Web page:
On the other hand, with Scala you need to compile your code, which creates a file that contains bytecode that is executed in the Java Virtual Machine. Since Scala runs on top of the JVM, it means that you can leverage existing Java libraries which greatly increases available functionality. So, when you need to make a small change, you can’t just open the source code with a text editor, make a change and re-execute. You need to compile using scalac (for example) and then execute. This shouldn’t get in your way, but it’s worth mentioning there is more that you’ll need to learn with Scala.

In similarities, both Python and Scala have a Read Evaluate Print Loop (REPL), which is an interactive top-tevel shell that allows you to work by issuing commands or statements one-at-a-time, getting immediate feedback. Best of all, you can use both with the Spark API. When using Python it’s PySpark, and with Scala it’s Spark Shell.

Pros and Cons

Spark has two APIs, the low-level one, which uses resilient distributed datasets (RDDs), and the high-level one where you will find DataFrames and Datasets. In truth, you’ll find only Datasets with DataFrames being a special case even though there are a few differences among them when it comes to performance.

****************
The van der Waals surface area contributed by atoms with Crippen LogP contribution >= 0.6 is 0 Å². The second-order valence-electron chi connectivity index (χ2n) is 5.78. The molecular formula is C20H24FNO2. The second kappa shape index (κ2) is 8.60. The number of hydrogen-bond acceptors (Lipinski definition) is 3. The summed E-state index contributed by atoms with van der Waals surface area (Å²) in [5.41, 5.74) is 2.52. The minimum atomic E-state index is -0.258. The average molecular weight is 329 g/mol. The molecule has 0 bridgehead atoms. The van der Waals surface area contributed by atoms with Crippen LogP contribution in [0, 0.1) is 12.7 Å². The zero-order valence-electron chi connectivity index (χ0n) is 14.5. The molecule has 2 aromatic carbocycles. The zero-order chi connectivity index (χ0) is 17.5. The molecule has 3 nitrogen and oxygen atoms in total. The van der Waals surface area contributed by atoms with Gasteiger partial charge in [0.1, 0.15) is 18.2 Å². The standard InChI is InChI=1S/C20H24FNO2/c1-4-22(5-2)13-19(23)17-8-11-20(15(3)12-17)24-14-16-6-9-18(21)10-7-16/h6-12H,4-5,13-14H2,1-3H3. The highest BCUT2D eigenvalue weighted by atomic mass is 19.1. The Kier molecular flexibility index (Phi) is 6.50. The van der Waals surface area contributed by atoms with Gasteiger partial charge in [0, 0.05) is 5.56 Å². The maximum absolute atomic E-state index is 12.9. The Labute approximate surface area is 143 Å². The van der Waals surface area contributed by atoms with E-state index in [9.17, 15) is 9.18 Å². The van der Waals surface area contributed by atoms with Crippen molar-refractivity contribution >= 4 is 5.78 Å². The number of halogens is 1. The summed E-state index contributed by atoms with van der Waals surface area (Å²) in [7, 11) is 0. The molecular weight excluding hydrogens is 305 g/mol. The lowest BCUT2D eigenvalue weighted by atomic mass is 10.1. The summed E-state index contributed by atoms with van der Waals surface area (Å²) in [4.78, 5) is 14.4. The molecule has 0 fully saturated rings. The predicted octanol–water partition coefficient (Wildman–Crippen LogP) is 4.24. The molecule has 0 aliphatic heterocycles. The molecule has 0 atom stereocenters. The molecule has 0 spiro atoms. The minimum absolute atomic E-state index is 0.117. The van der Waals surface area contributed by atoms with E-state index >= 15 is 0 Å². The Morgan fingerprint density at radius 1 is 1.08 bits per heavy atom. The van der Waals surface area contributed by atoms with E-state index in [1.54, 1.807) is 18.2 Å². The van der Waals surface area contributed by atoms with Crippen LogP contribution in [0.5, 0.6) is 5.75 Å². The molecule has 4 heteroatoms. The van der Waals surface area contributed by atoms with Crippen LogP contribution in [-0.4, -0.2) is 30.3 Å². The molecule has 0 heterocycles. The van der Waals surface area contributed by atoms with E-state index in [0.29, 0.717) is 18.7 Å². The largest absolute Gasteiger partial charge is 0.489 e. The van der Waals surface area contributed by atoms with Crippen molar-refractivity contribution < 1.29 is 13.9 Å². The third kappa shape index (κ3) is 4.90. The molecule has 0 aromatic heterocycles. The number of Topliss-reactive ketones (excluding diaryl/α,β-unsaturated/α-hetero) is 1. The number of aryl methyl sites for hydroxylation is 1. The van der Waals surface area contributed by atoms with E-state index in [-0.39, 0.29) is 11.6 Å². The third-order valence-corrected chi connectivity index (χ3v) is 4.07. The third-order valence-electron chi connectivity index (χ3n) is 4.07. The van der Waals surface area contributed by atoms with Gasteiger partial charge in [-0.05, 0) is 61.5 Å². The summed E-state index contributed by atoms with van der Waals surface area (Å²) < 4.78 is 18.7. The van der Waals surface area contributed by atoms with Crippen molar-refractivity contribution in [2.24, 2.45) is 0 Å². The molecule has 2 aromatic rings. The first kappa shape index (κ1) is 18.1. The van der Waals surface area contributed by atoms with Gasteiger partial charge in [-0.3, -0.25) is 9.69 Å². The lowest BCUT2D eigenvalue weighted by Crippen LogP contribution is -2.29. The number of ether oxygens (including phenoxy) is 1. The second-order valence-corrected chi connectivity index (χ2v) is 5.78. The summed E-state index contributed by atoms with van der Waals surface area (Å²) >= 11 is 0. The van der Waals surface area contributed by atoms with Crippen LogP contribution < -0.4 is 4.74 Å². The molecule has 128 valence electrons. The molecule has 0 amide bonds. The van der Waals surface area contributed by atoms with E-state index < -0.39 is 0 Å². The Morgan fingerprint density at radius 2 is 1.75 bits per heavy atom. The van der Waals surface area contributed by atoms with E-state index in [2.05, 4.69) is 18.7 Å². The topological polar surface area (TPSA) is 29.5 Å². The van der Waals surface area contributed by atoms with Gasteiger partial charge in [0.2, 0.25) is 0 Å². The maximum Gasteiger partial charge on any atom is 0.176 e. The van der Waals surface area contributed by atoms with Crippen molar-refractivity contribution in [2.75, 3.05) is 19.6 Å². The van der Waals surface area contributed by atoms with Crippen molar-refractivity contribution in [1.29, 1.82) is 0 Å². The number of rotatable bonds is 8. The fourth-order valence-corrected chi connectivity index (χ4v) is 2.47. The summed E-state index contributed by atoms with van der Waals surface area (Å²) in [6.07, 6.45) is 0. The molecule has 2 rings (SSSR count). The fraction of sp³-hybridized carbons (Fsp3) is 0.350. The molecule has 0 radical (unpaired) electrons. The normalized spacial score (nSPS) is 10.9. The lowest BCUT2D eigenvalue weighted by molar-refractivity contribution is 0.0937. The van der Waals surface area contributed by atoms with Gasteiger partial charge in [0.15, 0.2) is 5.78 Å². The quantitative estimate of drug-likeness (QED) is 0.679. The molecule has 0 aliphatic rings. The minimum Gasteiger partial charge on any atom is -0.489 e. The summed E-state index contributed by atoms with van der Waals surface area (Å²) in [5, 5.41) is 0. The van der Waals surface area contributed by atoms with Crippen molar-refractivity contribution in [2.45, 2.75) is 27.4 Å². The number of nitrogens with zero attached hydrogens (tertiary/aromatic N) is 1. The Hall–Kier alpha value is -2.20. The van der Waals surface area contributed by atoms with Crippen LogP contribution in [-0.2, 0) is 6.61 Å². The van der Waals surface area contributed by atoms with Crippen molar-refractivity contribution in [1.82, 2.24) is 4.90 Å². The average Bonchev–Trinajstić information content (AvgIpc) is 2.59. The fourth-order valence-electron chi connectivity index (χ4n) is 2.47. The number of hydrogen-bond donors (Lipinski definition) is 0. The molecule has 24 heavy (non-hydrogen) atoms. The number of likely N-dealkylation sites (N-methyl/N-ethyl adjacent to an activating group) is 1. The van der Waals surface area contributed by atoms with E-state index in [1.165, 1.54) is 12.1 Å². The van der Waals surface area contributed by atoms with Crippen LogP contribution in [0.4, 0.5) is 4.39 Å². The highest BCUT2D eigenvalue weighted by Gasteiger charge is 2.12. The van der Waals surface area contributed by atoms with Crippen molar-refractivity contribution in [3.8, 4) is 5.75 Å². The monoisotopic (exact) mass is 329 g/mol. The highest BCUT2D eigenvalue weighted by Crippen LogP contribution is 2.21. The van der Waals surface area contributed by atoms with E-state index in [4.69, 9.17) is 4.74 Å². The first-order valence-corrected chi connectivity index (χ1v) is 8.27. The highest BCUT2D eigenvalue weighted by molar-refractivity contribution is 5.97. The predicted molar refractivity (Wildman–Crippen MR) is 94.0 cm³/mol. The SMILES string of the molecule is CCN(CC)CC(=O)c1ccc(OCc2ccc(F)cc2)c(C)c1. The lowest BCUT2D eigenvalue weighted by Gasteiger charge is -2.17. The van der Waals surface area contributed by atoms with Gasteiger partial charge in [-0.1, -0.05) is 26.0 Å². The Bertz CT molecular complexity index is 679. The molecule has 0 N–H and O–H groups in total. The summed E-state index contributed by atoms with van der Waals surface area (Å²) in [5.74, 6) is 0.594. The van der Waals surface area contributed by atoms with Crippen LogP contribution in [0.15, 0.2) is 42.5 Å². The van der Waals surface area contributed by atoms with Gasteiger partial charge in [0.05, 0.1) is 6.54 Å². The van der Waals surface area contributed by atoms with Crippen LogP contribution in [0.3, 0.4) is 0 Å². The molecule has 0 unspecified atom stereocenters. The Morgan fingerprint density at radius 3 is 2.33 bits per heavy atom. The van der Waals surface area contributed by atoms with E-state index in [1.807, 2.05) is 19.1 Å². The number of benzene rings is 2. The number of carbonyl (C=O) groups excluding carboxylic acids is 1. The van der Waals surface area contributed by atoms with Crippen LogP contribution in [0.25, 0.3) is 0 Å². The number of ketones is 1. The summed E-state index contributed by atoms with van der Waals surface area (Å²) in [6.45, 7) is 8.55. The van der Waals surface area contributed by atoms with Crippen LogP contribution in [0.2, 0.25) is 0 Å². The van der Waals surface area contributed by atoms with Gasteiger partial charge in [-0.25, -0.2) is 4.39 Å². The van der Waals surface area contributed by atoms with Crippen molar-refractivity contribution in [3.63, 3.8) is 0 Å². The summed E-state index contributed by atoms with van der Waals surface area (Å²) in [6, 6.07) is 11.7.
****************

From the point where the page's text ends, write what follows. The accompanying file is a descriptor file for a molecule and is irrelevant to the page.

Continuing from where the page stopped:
With RDDs, performance is better with Scala. Why? Because with Python, there is an additional overhead of JVM communication. Though you shouldn’t have performance problems in Python, there is a difference.

When using a higher level API, the performance difference is less noticeable. Spark works very efficiently with Python and Scala, especially with the large performance improvements included in Spark 2.3. (You can read about this in more detail in the release page under PySpark Performance Improvements.) 

Don’t forget that we’re talking about a massively parallel distributed framework––one that is already pretty efficient. So, it’s highly likely you’ll be impressed when you process your data.

Now this is black and white. Scala is statically-typed and Python is not. What does this mean? Let’s create a quick and simple test. Below there’s a variable of type string with an integer assigned. This is made in the REPL to make it easier to test.

Dynamically vs statically-typed

You may be wondering if you should select a statically-typed language like Scala or a dynamically-typed language like Python? You’re not alone. There’s been an ongoing debate about which language paradigm is better for developer productivity. And both sides have valid points.

With dynamically-typed, you don’t specify the type of variable you are declaring. This makes your code less verbose. In Python, you can simply write your variable name, assign a value and the type is inferred. Need to assign a value of a different type? Just do it and your variable is now of a different type. A variable is simply a value bound to a name. It follows the principle of duck typing where type checking is deferred to runtime. The duck test basically means that if it looks like it a duck, then it probably is a duck. 

Python example

>>> answer = “Forty two”
>>> answer
'Forty two'
>>> type(answer)
<type 'str'>

>>> answer = 42